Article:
I-91 Brattleboro Bridge Improvements
Brattleboro, Vt.
Best Project

Owner: Vermont Agency of Transportation
General Contractor: PCL Civil Constructors
Lead Design Firm: Figg Bridge Engineers
Civil Engineer: Sebago Technics
Geotechnical Engineer: Golder Associates
Environmental & Permitting: VT Compliance Monitoring


Dubbed “A Bridge to Nature” by the Vermont Agency of Transportation, this project delivered not only a critical piece of infrastructure, but also a gateway into the state. Every detail of the uniquely shaped superstructure, piers, viewing platform and railings compliments the natural landscape.

Bridge 8 carries the northbound and southbound lanes of I-91 over a local road using NEXT Beams. Bridge 9 is a new three-span, 1,036-ft-long arching concrete bridge soaring 100 ft above the West River and built using balanced cantilever construction. It is the largest bridge in state history.

The focal point of the bridge is the two quad-wall piers which represent stone trees emerging from the ground and support the arching concrete spans. The quad-wall system of the piers provided stability and allowed for the balanced cantilever segmental construction of the bridge superstructure to be built from above without temporary falsework in the river. The balanced cantilever method allowed the long spans to be formed in a self-supported manner during construction. The method also offered an important benefit for the unobstructed use of the river and an adjacent recreational trail. Using self-advancing formwork, segments of the bridge were cast-in-place 16 ft at a time—alternating from one side of the pier to the other—until each cantilever arm reached 257 ft. When the adjacent pier’s cantilever was completed using the same process, a small closure segment was cast to connect the two cantilever arms and form the span. For the two cantilevers to meet at a precise mid-air target, surveying and geometry control were critical. Given the total bridge length, longitudinal jacking operations were designed to mitigate the long-term effects of creep and shrinkage.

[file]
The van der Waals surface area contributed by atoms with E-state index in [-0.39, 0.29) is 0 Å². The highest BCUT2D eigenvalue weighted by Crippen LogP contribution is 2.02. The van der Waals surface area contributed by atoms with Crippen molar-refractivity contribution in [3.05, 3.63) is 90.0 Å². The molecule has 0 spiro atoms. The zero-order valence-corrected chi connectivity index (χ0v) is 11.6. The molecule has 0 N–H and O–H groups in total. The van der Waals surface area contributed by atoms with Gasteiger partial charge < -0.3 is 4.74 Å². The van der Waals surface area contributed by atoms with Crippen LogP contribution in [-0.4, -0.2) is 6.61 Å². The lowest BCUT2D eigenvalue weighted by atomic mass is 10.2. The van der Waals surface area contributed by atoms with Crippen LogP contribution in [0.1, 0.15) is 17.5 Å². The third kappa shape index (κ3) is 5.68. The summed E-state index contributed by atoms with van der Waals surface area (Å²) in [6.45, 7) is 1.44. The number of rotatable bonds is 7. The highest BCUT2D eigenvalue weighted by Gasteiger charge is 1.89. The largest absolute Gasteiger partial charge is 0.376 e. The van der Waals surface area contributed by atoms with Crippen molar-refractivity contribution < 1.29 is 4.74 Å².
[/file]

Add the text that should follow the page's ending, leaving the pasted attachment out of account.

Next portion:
During construction, crews experienced one of the coldest winters on record, including working through the Polar Vortex of 2014 as well as record snowfall in 2015. The original contract completion date was extended through change orders and the project was completed on time. One judge said the bridge was “challenging in terms of dealing with this awful weather. They were dealing with building in the water, they were dealing with using people who don’t know how to do this work and then they built this kind of iconic bridge for the area.”